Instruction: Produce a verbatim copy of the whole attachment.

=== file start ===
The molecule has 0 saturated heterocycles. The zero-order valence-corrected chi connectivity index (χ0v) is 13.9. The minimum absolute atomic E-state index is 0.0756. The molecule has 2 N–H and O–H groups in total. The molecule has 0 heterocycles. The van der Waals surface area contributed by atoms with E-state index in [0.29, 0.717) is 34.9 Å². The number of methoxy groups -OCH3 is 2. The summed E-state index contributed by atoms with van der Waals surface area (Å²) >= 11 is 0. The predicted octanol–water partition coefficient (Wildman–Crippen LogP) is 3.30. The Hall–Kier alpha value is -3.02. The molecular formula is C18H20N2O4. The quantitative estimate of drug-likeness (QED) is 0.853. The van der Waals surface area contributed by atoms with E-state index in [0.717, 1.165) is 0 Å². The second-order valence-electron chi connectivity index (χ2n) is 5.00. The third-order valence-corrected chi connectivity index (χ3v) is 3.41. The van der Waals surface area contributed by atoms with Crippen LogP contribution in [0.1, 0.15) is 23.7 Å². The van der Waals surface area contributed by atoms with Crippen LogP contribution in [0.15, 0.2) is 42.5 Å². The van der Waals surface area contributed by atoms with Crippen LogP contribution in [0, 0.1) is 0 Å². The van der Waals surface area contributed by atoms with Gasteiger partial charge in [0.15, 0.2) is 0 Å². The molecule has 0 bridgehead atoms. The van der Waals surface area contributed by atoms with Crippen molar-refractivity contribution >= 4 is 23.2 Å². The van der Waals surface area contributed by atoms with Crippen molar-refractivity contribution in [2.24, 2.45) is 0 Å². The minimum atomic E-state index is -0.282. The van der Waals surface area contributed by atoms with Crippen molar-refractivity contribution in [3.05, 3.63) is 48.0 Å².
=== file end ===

The molecule has 0 saturated heterocycles. The zero-order valence-corrected chi connectivity index (χ0v) is 13.9. The minimum absolute atomic E-state index is 0.0756. The molecule has 2 N–H and O–H groups in total. The molecule has 0 heterocycles. The van der Waals surface area contributed by atoms with E-state index in [0.29, 0.717) is 34.9 Å². The number of methoxy groups -OCH3 is 2. The summed E-state index contributed by atoms with van der Waals surface area (Å²) >= 11 is 0. The predicted octanol–water partition coefficient (Wildman–Crippen LogP) is 3.30. The Hall–Kier alpha value is -3.02. The molecular formula is C18H20N2O4. The quantitative estimate of drug-likeness (QED) is 0.853. The van der Waals surface area contributed by atoms with E-state index in [0.717, 1.165) is 0 Å². The second-order valence-electron chi connectivity index (χ2n) is 5.00. The third-order valence-corrected chi connectivity index (χ3v) is 3.41. The van der Waals surface area contributed by atoms with Crippen LogP contribution in [0.1, 0.15) is 23.7 Å². The van der Waals surface area contributed by atoms with Crippen LogP contribution in [0.15, 0.2) is 42.5 Å². The van der Waals surface area contributed by atoms with Crippen LogP contribution in [0, 0.1) is 0 Å². The van der Waals surface area contributed by atoms with Gasteiger partial charge in [0.15, 0.2) is 0 Å². The molecule has 0 bridgehead atoms. The van der Waals surface area contributed by atoms with Crippen molar-refractivity contribution >= 4 is 23.2 Å². The van der Waals surface area contributed by atoms with Crippen molar-refractivity contribution in [2.24, 2.45) is 0 Å². The minimum atomic E-state index is -0.282. The van der Waals surface area contributed by atoms with Crippen molar-refractivity contribution in [3.05, 3.63) is 48.0 Å².